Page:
Hemodynamic and inotropic effects of nitric oxide in pulmonary hypertension.
Right ventricular failure following cardiac transplantation is most commonly related to pre-existent recipient pulmonary hypertension secondary to chronic congestive heart failure. Although nitric oxide has had some role clinically in improving pulmonary hemodynamics and right ventricular function in this setting, an appropriate large-animal model of stable pulmonary hypertension has not been available for basic investigation of this problem. This study was designed to examine the hemodynamic and inotropic effects of inhaled nitric oxide using a canine model of monocrotaline pyrrole-induced chronic pulmonary hypertension. Eight mongrel dogs (22-25 kg) were used. All animals underwent percutaneous pulmonary artery catheterization to measure right heart hemodynamics prior to and 8 weeks after a right atrial injection of monocrotaline pyrrole. Eight weeks post-injection, all hearts were instrumented with a pulmonary artery flow probe, sonomicrometric dimension transducers, and micromanometers. Data were collected at baseline and following nitric oxide administration. Eight weeks post-monocrotaline pyrrole injection, significant increases were observed in the pulmonary hemodynamics compared to pre-injection. Nitric oxide led to significant decreases in pulmonary vascular impedance. Significant improvements in pulmonary blood flow, transpulmonary efficiency, and right ventricular contractility were also observed. This investigation demonstrates the well-known clinical effects of nitric oxide in improving pulmonary hemodynamics which were also associated with an increase in pulmonary blood flow, transpulmonary efficiency, and right ventricular contractility in the setting of monocrotaline pyrrole-induced pulmonary hypertension.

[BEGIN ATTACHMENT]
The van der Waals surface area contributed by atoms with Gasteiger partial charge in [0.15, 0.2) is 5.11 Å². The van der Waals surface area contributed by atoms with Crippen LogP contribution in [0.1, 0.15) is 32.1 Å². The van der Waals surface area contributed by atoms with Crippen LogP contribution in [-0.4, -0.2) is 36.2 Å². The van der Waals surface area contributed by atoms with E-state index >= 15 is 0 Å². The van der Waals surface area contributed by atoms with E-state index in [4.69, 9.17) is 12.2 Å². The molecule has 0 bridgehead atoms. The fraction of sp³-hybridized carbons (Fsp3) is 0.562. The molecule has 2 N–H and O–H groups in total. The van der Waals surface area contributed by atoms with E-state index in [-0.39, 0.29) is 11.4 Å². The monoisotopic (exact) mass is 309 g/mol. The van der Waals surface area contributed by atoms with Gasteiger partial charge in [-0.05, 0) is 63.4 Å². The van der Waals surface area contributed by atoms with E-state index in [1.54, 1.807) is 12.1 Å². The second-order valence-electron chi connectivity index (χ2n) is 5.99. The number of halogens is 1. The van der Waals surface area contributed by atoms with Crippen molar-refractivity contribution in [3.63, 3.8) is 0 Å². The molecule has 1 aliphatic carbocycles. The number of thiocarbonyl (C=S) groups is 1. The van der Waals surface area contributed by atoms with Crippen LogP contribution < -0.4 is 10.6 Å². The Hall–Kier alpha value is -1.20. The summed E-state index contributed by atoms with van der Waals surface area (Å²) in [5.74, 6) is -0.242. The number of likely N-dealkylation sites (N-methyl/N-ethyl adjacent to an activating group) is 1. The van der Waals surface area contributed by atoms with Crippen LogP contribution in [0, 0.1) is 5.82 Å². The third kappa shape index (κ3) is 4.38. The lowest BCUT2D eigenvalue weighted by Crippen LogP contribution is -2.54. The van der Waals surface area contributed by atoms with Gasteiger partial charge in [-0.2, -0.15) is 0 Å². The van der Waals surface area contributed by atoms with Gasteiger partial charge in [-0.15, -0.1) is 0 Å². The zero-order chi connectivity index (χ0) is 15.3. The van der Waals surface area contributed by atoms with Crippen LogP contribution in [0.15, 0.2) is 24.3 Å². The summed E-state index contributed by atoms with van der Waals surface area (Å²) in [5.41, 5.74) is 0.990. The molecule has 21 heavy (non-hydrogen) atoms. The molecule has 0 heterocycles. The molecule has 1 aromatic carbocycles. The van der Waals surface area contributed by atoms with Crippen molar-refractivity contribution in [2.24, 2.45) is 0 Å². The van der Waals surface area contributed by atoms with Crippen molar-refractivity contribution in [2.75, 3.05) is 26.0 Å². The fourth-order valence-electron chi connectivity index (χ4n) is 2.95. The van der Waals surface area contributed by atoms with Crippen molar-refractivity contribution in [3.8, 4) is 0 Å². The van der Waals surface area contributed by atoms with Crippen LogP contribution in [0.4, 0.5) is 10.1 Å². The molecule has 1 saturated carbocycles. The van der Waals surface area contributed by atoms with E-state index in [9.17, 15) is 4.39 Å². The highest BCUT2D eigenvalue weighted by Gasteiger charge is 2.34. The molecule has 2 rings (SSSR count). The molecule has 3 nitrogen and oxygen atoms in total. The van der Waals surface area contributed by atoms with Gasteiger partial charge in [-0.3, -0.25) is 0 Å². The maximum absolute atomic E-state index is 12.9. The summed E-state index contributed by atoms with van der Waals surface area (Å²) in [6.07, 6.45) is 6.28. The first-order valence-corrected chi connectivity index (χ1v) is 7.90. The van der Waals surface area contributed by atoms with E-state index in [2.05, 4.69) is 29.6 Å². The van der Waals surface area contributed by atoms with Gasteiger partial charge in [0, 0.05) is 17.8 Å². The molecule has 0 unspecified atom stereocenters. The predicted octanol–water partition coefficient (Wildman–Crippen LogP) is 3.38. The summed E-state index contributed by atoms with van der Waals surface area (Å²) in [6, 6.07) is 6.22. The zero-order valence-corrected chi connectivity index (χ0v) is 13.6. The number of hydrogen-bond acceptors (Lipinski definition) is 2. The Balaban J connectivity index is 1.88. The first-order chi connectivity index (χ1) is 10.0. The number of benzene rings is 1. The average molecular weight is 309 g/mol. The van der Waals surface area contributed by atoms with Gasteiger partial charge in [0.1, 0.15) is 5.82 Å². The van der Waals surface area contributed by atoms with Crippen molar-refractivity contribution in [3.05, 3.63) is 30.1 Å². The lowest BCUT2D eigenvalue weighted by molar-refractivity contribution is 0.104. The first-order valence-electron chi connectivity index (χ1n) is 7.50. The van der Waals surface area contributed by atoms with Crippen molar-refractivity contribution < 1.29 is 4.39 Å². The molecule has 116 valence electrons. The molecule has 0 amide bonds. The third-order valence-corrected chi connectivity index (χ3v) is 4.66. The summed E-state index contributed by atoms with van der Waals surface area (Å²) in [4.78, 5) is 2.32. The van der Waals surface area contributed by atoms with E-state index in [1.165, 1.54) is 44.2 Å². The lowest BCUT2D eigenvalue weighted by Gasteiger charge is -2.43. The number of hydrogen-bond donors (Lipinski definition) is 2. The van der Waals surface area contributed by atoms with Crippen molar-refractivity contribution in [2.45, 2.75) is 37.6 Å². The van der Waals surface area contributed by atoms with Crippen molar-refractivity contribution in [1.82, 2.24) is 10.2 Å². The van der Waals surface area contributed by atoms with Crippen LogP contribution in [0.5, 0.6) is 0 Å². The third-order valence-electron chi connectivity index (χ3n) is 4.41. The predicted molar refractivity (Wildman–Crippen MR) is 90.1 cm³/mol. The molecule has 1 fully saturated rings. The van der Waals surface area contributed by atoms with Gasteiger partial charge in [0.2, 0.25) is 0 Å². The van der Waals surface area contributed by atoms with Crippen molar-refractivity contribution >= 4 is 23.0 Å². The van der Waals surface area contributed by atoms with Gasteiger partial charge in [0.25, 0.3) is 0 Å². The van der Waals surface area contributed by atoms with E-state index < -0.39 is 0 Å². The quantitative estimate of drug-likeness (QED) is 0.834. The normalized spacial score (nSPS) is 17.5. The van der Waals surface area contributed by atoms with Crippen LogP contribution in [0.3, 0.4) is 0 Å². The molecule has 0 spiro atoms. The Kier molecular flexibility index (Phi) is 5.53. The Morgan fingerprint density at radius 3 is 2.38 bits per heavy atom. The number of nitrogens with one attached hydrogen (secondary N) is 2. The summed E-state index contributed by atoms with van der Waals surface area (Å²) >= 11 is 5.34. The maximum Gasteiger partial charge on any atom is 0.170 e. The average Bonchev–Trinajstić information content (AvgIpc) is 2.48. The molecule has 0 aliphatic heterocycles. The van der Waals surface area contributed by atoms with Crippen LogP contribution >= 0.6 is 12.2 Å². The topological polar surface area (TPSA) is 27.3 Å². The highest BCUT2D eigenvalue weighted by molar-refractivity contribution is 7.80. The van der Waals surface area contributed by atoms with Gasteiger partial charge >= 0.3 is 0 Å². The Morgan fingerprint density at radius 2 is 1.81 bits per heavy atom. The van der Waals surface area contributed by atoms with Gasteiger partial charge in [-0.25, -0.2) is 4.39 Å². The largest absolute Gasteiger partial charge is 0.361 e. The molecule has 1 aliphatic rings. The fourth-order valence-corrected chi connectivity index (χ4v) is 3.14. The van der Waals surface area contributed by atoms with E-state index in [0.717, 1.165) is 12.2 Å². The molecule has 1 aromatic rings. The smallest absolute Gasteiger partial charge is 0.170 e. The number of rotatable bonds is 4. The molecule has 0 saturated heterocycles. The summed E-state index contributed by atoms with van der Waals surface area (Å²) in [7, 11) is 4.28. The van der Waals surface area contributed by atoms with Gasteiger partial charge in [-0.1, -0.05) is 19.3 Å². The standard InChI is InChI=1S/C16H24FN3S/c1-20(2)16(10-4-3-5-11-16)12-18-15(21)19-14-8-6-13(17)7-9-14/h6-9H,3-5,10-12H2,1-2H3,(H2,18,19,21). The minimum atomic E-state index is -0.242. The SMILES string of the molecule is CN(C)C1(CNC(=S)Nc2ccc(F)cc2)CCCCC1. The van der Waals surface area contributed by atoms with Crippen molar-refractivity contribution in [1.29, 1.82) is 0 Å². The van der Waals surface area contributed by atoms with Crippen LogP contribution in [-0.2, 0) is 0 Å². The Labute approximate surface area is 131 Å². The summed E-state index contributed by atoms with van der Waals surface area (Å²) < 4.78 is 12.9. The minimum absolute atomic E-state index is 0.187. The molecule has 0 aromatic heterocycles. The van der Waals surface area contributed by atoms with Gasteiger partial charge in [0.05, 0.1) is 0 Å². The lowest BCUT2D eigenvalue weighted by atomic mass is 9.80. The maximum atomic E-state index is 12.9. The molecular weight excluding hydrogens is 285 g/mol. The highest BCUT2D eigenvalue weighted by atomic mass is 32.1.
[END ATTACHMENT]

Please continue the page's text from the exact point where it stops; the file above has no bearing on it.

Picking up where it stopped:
Chen, EP; Bittner, HB; Davis, RD; Van Trigt, P
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